A few weeks ago, we bought a 28-metre string of solar fairy lights from Nigel’s Eco Store. Twenty-eight metres! That’s enough to go all the way round the snail-shell solar shower, then across to – and all the way around – the tree bog. Look:
May 24, 2012
October 16, 2010
Lots of people build clay ovens. This week, we started ours by marking out a circle on the ground:
(Obviously, this wasn’t the only thing we did this week. We also cut, split and stacked a huge amount of wood, and dug a Very Important Trench. But it wasn’t all lazing around, enjoying the Relaxing French Lifestyle – we also ate great food, drank excellent wine, and stayed up far too late, far too often.)
March 18, 2008
A few months ago, we had to put up a solar electric fence for a horse, fast. (As opposed to a fast horse, unless you’re talking about eating speed.)
I went into an electric fence retailer and stared at the shelves of equipment, not knowing I would need:
The energiser, with compatible battery and solar panel, connected to an earth (about a metre long), with galvanised wire:
Enough plastic spacers to have one every 12 metres (yards) or so (these are a bit rubbish, as the tape-holding bits tend to break – but this is fixable with more wire) – they’re utterly unworkable as corner posts:
November 26, 2007
Not because of the way it looks (clearly), but because of the way it’s powered.
Literally a few drops of water every couple of months will keep the battery (which is about the same size as an AA) running for two years or more. “As all the components of the H20 water battery are recyclable the benefits over traditional batteries are countless”, claims the box – a statement that shows the company also saves money by not employing a copywriter.
All power to them.
November 22, 2007
Many people have said it over the years. No doubt, even more have thought it. But I am happy to confirm that, three weeks ago, we all went nuts.
The final straw was when, in the search for planet-friendly shampoo, soap, washing-up and washing liquids to give our future yurters, I went into our local eco-boutique. The Very Nice Woman Who Runs The Place pointed to a range very similar to Ecover, then asked if I’d ever considered going nuts.
Well yes. I’d thought about it. Who hasn’t? Even picked up a bag at the market. But never taken the plunge.
She told me I should. She showed me how to use them (break a few in half, put them in the little pouch, and use twice at 40 degrees or once at 60). And she gave me a bag. Gave it to me!
Here it is:
The shampoo and soap are also excellent, and the Very Nice Woman is getting us some prices for shiatsu and normal massage, although the guests will have to pay for those (what do you think we are, insane?).
November 20, 2007
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Two Sundays ago, we went to Issigeac. Not to visit the market.
No. This time we went to talk solar panels with an English guy who’d overheard me asking a balloon artist who’s currently cycling to Greece with her busking, flame-throwing partner if she’d be available to entertain the kids at écovallée. (She would – but not until 2010.)
I’d taken a look at the English guy’s website and seen some VERY attractive prices. Prices that cut our projected solar shower budget in half. Which is why we had to meet.
It was all going really well (apart from the trying to control Two Small Children in an increasingly busy bar), until he mentioned that his hot water cylinders were sourced in China.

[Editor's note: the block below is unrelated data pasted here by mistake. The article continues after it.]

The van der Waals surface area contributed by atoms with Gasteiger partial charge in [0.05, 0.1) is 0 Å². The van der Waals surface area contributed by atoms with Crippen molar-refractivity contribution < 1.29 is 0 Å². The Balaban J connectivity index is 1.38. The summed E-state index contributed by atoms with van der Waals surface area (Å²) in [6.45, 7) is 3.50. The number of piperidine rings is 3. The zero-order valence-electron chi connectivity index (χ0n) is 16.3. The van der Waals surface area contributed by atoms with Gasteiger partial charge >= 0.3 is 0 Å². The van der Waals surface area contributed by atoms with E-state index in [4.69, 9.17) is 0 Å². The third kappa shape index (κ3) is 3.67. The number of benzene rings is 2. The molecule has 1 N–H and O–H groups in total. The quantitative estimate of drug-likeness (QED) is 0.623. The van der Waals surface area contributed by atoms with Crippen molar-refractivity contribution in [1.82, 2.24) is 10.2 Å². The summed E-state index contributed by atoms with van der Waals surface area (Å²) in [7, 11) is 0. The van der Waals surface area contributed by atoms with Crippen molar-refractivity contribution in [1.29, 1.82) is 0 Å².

Not the best news to someone who’s spent the last several years trying to persuade production departments in various advertising agencies to source their Clever Gizmos and Tricksy Plastic Crap locally. “That’s all very well,” they tell me. “But I can make loads more money if I have the stuff made on the other side of the world, in factories where Health and Safety or Minimum Wages are not an issue, then flown back here and…” You know the story.
“But these are really cheap,” the solar guy said. “That’s great, isn’t it?”
“Not so great,” I said. “I’m going to have journalists from The Guardian down. I’m going to be saying this is the greenest, most up-to-date, low-carbon yurt camp in Europe. Perhaps, momentarily, the world. I’m going to need to defend every aspect of the site. Cost is not the issue. We need a 100% green, ethical chain of supply.”
I’ve asked some friends. Now I’m asking you. If you know about any solar water and electrical panels NOT sourced in China, please tell me.
We don’t need to meet. An email will do.
July 30, 2007
This little puppy promises to light an area of 148 square feet (however big that is), for up to seven hours a day (though we’ll be using it mainly at night), includes a bulb with a life expectancy of 3,000 hours (600 days at five hours a day), and has a warranty of 10 years. At a competitive £79.99 from the CAT shop (battery not included), it’s the best kit of its kind I can find. Almost the only one.
I thought it would be bigger.
What surprised me, in my short but very specific search, is the lack of choice on the market right now. Look in the Yellow Pages under “Solar Lighting”.
You won’t find it.
Even in Brighton.
Call me old fashioned if you must, but I wanted a shop where I could go in, look at all the options available, talk to an informed salesperson (I know, I know), get some idea about which set-up is best for our situation, and leave feeling that I knew a little something about this Soon To Be Massive Retail Sector.
Instead, I must buy before I try. Not, to the best of my knowledge, a wildly successful marketing strategy.
If it works as well as I hope, you’ll be one of the first to know.